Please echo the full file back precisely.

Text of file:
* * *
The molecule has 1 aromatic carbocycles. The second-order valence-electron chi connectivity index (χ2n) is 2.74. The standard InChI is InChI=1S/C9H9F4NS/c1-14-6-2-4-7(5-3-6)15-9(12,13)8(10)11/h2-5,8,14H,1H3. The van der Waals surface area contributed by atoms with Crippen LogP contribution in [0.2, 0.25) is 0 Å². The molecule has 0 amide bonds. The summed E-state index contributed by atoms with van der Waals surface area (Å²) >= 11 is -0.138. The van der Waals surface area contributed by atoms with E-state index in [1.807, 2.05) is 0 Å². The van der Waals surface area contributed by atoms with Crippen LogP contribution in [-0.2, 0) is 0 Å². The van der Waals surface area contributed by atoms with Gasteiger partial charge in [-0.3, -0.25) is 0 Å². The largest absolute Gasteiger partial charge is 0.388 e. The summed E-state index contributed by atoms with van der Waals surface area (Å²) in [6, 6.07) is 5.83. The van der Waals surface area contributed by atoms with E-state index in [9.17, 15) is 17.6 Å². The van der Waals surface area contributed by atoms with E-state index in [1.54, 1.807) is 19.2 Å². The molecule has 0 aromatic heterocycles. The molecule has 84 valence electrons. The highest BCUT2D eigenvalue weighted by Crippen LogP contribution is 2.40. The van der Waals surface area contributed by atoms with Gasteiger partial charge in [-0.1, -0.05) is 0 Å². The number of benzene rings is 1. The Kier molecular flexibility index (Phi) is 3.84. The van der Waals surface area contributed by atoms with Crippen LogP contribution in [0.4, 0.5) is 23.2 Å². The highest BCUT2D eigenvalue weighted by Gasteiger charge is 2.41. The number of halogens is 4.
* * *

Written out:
The molecule has 1 aromatic carbocycles. The second-order valence-electron chi connectivity index (χ2n) is 2.74. The standard InChI is InChI=1S/C9H9F4NS/c1-14-6-2-4-7(5-3-6)15-9(12,13)8(10)11/h2-5,8,14H,1H3. The van der Waals surface area contributed by atoms with Crippen LogP contribution in [0.2, 0.25) is 0 Å². The molecule has 0 amide bonds. The summed E-state index contributed by atoms with van der Waals surface area (Å²) >= 11 is -0.138. The van der Waals surface area contributed by atoms with E-state index in [1.807, 2.05) is 0 Å². The van der Waals surface area contributed by atoms with Crippen LogP contribution in [-0.2, 0) is 0 Å². The van der Waals surface area contributed by atoms with Gasteiger partial charge in [-0.3, -0.25) is 0 Å². The largest absolute Gasteiger partial charge is 0.388 e. The summed E-state index contributed by atoms with van der Waals surface area (Å²) in [6, 6.07) is 5.83. The van der Waals surface area contributed by atoms with E-state index in [9.17, 15) is 17.6 Å². The van der Waals surface area contributed by atoms with E-state index in [1.54, 1.807) is 19.2 Å². The molecule has 0 aromatic heterocycles. The molecule has 84 valence electrons. The highest BCUT2D eigenvalue weighted by Crippen LogP contribution is 2.40. The van der Waals surface area contributed by atoms with Gasteiger partial charge in [-0.1, -0.05) is 0 Å². The number of benzene rings is 1. The Kier molecular flexibility index (Phi) is 3.84. The van der Waals surface area contributed by atoms with Crippen LogP contribution in [0.4, 0.5) is 23.2 Å². The highest BCUT2D eigenvalue weighted by Gasteiger charge is 2.41. The number of halogens is 4.